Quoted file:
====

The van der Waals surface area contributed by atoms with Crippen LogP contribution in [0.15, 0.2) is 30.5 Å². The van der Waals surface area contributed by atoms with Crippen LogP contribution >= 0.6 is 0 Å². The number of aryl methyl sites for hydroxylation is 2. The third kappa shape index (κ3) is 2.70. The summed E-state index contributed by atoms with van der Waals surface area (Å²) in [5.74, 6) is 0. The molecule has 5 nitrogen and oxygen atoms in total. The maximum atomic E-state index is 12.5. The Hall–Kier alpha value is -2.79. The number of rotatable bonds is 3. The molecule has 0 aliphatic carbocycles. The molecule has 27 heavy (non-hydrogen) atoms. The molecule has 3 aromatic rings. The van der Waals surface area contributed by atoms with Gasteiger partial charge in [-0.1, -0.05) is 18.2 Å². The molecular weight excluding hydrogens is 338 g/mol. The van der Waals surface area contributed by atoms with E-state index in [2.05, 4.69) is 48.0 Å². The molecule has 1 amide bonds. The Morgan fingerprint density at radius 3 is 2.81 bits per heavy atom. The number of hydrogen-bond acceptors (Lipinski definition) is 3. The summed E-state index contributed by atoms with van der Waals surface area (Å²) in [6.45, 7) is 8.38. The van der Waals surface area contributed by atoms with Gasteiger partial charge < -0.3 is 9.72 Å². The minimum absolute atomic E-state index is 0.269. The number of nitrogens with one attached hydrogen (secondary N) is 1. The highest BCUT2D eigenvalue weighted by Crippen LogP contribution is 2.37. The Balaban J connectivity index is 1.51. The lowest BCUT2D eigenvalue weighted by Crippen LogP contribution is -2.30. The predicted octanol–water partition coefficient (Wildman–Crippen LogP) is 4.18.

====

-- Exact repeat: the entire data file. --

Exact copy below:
The van der Waals surface area contributed by atoms with Crippen LogP contribution in [0.15, 0.2) is 30.5 Å². The van der Waals surface area contributed by atoms with Crippen LogP contribution >= 0.6 is 0 Å². The number of aryl methyl sites for hydroxylation is 2. The third kappa shape index (κ3) is 2.70. The summed E-state index contributed by atoms with van der Waals surface area (Å²) in [5.74, 6) is 0. The molecule has 5 nitrogen and oxygen atoms in total. The maximum atomic E-state index is 12.5. The Hall–Kier alpha value is -2.79. The number of rotatable bonds is 3. The molecule has 0 aliphatic carbocycles. The molecule has 27 heavy (non-hydrogen) atoms. The molecule has 3 aromatic rings. The van der Waals surface area contributed by atoms with Gasteiger partial charge in [-0.1, -0.05) is 18.2 Å². The molecular weight excluding hydrogens is 338 g/mol. The van der Waals surface area contributed by atoms with E-state index in [2.05, 4.69) is 48.0 Å². The molecule has 1 amide bonds. The Morgan fingerprint density at radius 3 is 2.81 bits per heavy atom. The number of hydrogen-bond acceptors (Lipinski definition) is 3. The summed E-state index contributed by atoms with van der Waals surface area (Å²) in [6.45, 7) is 8.38. The van der Waals surface area contributed by atoms with Gasteiger partial charge < -0.3 is 9.72 Å². The minimum absolute atomic E-state index is 0.269. The number of nitrogens with one attached hydrogen (secondary N) is 1. The highest BCUT2D eigenvalue weighted by Crippen LogP contribution is 2.37. The Balaban J connectivity index is 1.51. The lowest BCUT2D eigenvalue weighted by Crippen LogP contribution is -2.30. The predicted octanol–water partition coefficient (Wildman–Crippen LogP) is 4.18.